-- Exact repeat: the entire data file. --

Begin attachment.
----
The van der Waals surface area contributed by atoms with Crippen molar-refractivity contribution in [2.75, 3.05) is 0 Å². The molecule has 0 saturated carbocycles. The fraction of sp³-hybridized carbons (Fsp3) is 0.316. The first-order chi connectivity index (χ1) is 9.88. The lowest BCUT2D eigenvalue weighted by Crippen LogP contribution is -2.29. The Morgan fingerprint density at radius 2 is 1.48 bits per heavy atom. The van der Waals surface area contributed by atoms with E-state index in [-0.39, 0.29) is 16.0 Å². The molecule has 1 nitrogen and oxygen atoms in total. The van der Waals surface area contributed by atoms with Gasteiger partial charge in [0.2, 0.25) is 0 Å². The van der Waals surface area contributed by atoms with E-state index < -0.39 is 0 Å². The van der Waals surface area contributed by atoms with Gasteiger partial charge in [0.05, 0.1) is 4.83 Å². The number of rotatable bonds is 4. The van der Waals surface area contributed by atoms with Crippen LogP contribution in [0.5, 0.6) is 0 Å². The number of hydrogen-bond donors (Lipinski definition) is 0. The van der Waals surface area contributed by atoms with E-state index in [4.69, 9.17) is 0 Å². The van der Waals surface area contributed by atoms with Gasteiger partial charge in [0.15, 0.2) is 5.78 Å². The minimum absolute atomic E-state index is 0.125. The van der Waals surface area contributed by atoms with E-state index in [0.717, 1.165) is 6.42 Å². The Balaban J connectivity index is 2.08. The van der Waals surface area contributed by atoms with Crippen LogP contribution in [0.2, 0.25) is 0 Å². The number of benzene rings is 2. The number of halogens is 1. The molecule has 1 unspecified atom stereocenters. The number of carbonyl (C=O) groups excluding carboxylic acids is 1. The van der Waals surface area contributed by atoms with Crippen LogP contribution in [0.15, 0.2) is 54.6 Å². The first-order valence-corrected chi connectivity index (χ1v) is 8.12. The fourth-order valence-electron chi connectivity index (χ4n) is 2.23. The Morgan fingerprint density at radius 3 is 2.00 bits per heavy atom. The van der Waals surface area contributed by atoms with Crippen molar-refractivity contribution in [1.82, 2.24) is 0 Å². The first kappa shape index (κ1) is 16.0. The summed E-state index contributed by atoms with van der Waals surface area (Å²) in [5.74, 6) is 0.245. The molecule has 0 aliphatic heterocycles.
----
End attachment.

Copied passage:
The van der Waals surface area contributed by atoms with Crippen molar-refractivity contribution in [2.75, 3.05) is 0 Å². The molecule has 0 saturated carbocycles. The fraction of sp³-hybridized carbons (Fsp3) is 0.316. The first-order chi connectivity index (χ1) is 9.88. The lowest BCUT2D eigenvalue weighted by Crippen LogP contribution is -2.29. The Morgan fingerprint density at radius 2 is 1.48 bits per heavy atom. The van der Waals surface area contributed by atoms with E-state index in [-0.39, 0.29) is 16.0 Å². The molecule has 1 nitrogen and oxygen atoms in total. The van der Waals surface area contributed by atoms with Gasteiger partial charge in [0.2, 0.25) is 0 Å². The van der Waals surface area contributed by atoms with E-state index < -0.39 is 0 Å². The van der Waals surface area contributed by atoms with Gasteiger partial charge in [0.05, 0.1) is 4.83 Å². The number of rotatable bonds is 4. The van der Waals surface area contributed by atoms with Crippen LogP contribution in [0.5, 0.6) is 0 Å². The number of hydrogen-bond donors (Lipinski definition) is 0. The van der Waals surface area contributed by atoms with E-state index in [4.69, 9.17) is 0 Å². The van der Waals surface area contributed by atoms with Gasteiger partial charge in [0.15, 0.2) is 5.78 Å². The minimum absolute atomic E-state index is 0.125. The van der Waals surface area contributed by atoms with E-state index in [0.717, 1.165) is 6.42 Å². The Balaban J connectivity index is 2.08. The van der Waals surface area contributed by atoms with Crippen LogP contribution in [0.2, 0.25) is 0 Å². The number of benzene rings is 2. The number of halogens is 1. The molecule has 1 unspecified atom stereocenters. The number of carbonyl (C=O) groups excluding carboxylic acids is 1. The van der Waals surface area contributed by atoms with Crippen LogP contribution in [0.15, 0.2) is 54.6 Å². The first-order valence-corrected chi connectivity index (χ1v) is 8.12. The fourth-order valence-electron chi connectivity index (χ4n) is 2.23. The Morgan fingerprint density at radius 3 is 2.00 bits per heavy atom. The van der Waals surface area contributed by atoms with Crippen molar-refractivity contribution in [1.82, 2.24) is 0 Å². The first kappa shape index (κ1) is 16.0. The summed E-state index contributed by atoms with van der Waals surface area (Å²) in [5.74, 6) is 0.245. The molecule has 0 aliphatic heterocycles.